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Values and Ideas That Guide Our Work
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Human service agencies must sustain a deep rooted connection with the individuals and communities they serve. This connection is a product of members of the community perceiving ownership and influence within the organization, while at the same time the agency influences and educates the community. This is an essential public policy issue of profound importance necessary to assure that communities retain a sense of responsibility for the social trends and problems addressed by the organization.
We have a great responsibility for the stewardship of the resources in our care and must work diligently to create services that are increasingly effective, accessible and affordable. Fiscal integrity is an essential quality of government supported services. Because of the life & death issues addressed, all constituencies must trust the system and have knowledge of how resources are being used, confident that they are being applied in a manner that serves consumers and the community.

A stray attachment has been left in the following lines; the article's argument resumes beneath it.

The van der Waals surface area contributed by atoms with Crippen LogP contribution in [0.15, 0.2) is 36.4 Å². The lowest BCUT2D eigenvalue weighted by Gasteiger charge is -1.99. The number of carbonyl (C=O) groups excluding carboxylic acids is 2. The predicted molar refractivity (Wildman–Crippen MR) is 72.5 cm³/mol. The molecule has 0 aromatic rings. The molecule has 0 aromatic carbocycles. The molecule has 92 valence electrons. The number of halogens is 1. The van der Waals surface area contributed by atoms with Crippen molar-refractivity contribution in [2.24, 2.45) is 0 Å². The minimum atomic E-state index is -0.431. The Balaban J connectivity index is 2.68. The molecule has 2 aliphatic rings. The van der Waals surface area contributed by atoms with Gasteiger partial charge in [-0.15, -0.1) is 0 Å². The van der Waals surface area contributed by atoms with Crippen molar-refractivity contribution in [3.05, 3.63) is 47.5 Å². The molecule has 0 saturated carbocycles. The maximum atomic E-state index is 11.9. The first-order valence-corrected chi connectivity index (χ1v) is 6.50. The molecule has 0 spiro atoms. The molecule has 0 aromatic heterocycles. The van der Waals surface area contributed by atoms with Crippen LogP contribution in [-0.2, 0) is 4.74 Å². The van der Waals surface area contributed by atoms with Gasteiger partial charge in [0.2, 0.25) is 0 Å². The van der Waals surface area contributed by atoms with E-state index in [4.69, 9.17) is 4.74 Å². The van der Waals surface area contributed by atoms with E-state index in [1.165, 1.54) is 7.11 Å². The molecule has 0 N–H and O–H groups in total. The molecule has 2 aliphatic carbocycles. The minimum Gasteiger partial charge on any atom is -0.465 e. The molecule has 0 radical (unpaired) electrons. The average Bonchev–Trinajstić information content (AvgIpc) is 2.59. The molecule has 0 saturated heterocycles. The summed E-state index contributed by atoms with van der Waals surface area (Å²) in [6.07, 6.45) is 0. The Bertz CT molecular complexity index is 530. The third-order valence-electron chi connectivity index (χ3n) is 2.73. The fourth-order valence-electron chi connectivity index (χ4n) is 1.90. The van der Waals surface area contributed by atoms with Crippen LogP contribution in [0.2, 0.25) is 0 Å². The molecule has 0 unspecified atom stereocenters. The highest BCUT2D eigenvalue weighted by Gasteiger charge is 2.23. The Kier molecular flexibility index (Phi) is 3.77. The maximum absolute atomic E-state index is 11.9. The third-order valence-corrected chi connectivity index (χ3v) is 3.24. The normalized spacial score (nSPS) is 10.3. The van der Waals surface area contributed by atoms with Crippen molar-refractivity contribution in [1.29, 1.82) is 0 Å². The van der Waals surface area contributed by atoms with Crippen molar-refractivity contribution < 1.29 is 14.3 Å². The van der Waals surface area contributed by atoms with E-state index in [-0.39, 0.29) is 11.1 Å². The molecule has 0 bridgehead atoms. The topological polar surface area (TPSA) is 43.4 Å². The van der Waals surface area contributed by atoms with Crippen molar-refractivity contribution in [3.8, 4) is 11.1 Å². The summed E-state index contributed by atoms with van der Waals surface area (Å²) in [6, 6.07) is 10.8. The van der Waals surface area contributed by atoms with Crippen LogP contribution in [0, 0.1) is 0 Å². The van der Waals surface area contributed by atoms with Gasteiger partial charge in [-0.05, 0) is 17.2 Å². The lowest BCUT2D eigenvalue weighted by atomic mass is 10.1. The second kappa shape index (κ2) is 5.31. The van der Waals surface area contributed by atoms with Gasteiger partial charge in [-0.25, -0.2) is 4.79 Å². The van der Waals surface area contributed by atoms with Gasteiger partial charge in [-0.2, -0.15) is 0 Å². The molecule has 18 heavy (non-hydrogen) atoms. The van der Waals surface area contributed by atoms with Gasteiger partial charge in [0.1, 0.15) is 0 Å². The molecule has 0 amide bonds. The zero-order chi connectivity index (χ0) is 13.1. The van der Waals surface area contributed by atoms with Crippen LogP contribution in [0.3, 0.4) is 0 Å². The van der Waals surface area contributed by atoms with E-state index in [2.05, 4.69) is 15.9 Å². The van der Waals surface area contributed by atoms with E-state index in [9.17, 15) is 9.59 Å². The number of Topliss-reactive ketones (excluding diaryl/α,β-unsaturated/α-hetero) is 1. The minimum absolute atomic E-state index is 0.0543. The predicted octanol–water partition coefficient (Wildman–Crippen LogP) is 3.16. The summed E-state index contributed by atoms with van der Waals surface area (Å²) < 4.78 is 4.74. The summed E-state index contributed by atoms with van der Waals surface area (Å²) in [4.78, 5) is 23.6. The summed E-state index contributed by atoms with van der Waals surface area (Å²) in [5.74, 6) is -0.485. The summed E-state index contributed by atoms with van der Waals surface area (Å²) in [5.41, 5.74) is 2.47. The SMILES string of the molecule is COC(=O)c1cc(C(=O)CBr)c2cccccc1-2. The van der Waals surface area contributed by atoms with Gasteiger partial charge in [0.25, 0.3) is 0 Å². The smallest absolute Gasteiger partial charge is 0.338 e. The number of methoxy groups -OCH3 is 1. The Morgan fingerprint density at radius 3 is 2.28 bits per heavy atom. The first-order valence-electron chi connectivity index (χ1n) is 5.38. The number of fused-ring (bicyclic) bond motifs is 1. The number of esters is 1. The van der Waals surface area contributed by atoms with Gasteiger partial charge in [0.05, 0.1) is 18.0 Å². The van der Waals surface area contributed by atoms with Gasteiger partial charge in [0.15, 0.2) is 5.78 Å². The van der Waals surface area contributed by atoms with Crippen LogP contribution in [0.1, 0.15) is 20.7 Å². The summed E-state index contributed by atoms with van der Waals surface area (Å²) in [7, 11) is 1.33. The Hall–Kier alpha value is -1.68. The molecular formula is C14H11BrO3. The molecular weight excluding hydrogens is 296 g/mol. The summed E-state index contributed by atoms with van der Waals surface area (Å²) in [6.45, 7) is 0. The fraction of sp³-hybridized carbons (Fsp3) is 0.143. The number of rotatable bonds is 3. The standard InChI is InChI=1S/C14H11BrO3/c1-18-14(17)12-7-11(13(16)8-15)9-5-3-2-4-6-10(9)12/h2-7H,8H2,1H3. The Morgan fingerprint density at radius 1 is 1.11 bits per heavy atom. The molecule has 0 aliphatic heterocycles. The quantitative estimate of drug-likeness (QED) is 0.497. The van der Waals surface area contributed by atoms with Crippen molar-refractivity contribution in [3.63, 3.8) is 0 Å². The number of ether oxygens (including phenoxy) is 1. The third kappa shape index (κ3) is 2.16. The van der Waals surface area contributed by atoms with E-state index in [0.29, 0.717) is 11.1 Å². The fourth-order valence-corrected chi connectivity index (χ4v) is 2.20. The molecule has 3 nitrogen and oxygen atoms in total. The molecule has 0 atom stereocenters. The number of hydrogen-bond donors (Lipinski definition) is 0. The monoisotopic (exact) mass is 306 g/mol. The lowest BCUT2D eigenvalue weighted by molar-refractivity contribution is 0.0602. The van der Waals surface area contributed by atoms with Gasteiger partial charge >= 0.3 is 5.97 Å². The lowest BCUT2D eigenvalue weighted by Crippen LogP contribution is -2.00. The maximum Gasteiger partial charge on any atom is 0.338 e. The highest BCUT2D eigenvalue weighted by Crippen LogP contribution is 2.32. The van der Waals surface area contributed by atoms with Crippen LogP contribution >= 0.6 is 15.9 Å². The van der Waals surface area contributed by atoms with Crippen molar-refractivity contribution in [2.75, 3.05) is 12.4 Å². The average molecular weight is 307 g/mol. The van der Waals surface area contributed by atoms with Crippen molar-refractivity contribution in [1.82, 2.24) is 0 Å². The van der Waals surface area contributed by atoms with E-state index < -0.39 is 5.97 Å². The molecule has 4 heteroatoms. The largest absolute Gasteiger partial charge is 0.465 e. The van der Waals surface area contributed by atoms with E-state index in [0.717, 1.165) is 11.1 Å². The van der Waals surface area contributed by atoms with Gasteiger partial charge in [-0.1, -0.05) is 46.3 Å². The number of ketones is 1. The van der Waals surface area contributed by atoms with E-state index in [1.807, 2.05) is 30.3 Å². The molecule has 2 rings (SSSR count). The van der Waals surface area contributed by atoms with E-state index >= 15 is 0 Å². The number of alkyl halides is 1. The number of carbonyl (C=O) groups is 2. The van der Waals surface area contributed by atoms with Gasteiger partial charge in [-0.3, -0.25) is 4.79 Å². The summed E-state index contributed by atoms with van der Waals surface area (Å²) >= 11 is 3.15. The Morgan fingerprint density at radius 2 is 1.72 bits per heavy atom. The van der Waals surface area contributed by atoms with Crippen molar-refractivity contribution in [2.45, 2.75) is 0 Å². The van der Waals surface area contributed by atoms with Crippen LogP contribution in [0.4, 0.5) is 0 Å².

The relationships a person has with others are precious and should be treated in that way. A relationship must be treasured, protected and nurtured. Those with whom the individual has enduring relationships provide the strength, assistance, and security, which ensure each person's well being.
Age and Cultural Appropriateness
Services and supports should reflect what typically occurs within a particular society for valued members of an age comparable to the age of the person being served.
Family members and consumers must have a very powerful role in governance, planning, policy, advocacy and oversight of the system, agencies and their services. The family is the primary support system for their loved one and services should help the family advocate for themselves. The family participates as a full partner in all stages of the decision-making and treatment planning process including implementation, monitoring and evaluation.
Never has there been such a great threat to, and opportunity for, people with disabilities and the community movement. Nonprofits that survive and find a role of significant influence in the emerging service system will be in a position to define the fundamental nature of services and supports for the coming century.
These values and guiding principals were identified and affirmed in a series of staff retreats completed on September 28, 1998.
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